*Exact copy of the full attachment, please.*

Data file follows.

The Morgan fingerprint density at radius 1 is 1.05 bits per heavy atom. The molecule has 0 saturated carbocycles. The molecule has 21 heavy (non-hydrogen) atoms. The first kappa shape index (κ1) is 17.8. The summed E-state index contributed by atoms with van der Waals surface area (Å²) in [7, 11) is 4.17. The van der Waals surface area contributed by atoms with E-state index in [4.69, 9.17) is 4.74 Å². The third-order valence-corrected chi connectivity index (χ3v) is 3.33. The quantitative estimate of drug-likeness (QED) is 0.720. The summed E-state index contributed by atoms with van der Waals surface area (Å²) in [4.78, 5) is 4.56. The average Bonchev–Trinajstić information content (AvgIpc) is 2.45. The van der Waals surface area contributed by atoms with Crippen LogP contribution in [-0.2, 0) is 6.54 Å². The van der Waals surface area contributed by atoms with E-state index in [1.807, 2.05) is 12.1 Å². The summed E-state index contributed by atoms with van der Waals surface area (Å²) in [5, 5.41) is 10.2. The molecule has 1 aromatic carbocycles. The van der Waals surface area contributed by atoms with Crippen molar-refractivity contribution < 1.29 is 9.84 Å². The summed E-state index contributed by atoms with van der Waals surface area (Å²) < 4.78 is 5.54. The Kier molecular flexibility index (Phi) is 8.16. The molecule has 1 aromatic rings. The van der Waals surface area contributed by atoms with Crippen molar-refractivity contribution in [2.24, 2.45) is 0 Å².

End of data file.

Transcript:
The Morgan fingerprint density at radius 1 is 1.05 bits per heavy atom. The molecule has 0 saturated carbocycles. The molecule has 21 heavy (non-hydrogen) atoms. The first kappa shape index (κ1) is 17.8. The summed E-state index contributed by atoms with van der Waals surface area (Å²) in [7, 11) is 4.17. The van der Waals surface area contributed by atoms with E-state index in [4.69, 9.17) is 4.74 Å². The third-order valence-corrected chi connectivity index (χ3v) is 3.33. The quantitative estimate of drug-likeness (QED) is 0.720. The summed E-state index contributed by atoms with van der Waals surface area (Å²) in [4.78, 5) is 4.56. The average Bonchev–Trinajstić information content (AvgIpc) is 2.45. The van der Waals surface area contributed by atoms with Crippen LogP contribution in [-0.2, 0) is 6.54 Å². The van der Waals surface area contributed by atoms with E-state index in [1.807, 2.05) is 12.1 Å². The summed E-state index contributed by atoms with van der Waals surface area (Å²) in [5, 5.41) is 10.2. The molecule has 1 aromatic carbocycles. The van der Waals surface area contributed by atoms with Crippen molar-refractivity contribution < 1.29 is 9.84 Å². The summed E-state index contributed by atoms with van der Waals surface area (Å²) < 4.78 is 5.54. The Kier molecular flexibility index (Phi) is 8.16. The molecule has 1 aromatic rings. The van der Waals surface area contributed by atoms with Crippen molar-refractivity contribution in [2.24, 2.45) is 0 Å².